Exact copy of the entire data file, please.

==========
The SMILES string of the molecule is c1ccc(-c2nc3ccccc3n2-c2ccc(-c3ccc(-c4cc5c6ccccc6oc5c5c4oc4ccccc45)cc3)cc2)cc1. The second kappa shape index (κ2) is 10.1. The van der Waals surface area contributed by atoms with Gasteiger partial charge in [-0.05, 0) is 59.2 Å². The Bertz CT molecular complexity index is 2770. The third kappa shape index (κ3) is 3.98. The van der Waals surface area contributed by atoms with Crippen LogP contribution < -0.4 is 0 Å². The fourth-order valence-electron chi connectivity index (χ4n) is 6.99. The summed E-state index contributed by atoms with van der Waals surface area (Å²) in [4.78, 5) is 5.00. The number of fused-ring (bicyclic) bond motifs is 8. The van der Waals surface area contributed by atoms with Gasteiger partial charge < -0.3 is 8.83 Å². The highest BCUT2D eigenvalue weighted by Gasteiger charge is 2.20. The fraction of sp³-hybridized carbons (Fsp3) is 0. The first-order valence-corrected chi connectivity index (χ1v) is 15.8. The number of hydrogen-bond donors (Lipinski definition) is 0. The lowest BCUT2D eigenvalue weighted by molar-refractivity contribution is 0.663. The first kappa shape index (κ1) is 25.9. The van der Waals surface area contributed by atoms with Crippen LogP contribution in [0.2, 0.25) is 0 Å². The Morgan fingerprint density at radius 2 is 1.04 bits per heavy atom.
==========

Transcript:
The SMILES string of the molecule is c1ccc(-c2nc3ccccc3n2-c2ccc(-c3ccc(-c4cc5c6ccccc6oc5c5c4oc4ccccc45)cc3)cc2)cc1. The second kappa shape index (κ2) is 10.1. The van der Waals surface area contributed by atoms with Gasteiger partial charge in [-0.05, 0) is 59.2 Å². The Bertz CT molecular complexity index is 2770. The third kappa shape index (κ3) is 3.98. The van der Waals surface area contributed by atoms with Crippen LogP contribution < -0.4 is 0 Å². The fourth-order valence-electron chi connectivity index (χ4n) is 6.99. The summed E-state index contributed by atoms with van der Waals surface area (Å²) in [4.78, 5) is 5.00. The number of fused-ring (bicyclic) bond motifs is 8. The van der Waals surface area contributed by atoms with Gasteiger partial charge < -0.3 is 8.83 Å². The highest BCUT2D eigenvalue weighted by Gasteiger charge is 2.20. The fraction of sp³-hybridized carbons (Fsp3) is 0. The first-order valence-corrected chi connectivity index (χ1v) is 15.8. The number of hydrogen-bond donors (Lipinski definition) is 0. The lowest BCUT2D eigenvalue weighted by molar-refractivity contribution is 0.663. The first kappa shape index (κ1) is 25.9. The van der Waals surface area contributed by atoms with Crippen LogP contribution in [0.2, 0.25) is 0 Å². The Morgan fingerprint density at radius 2 is 1.04 bits per heavy atom.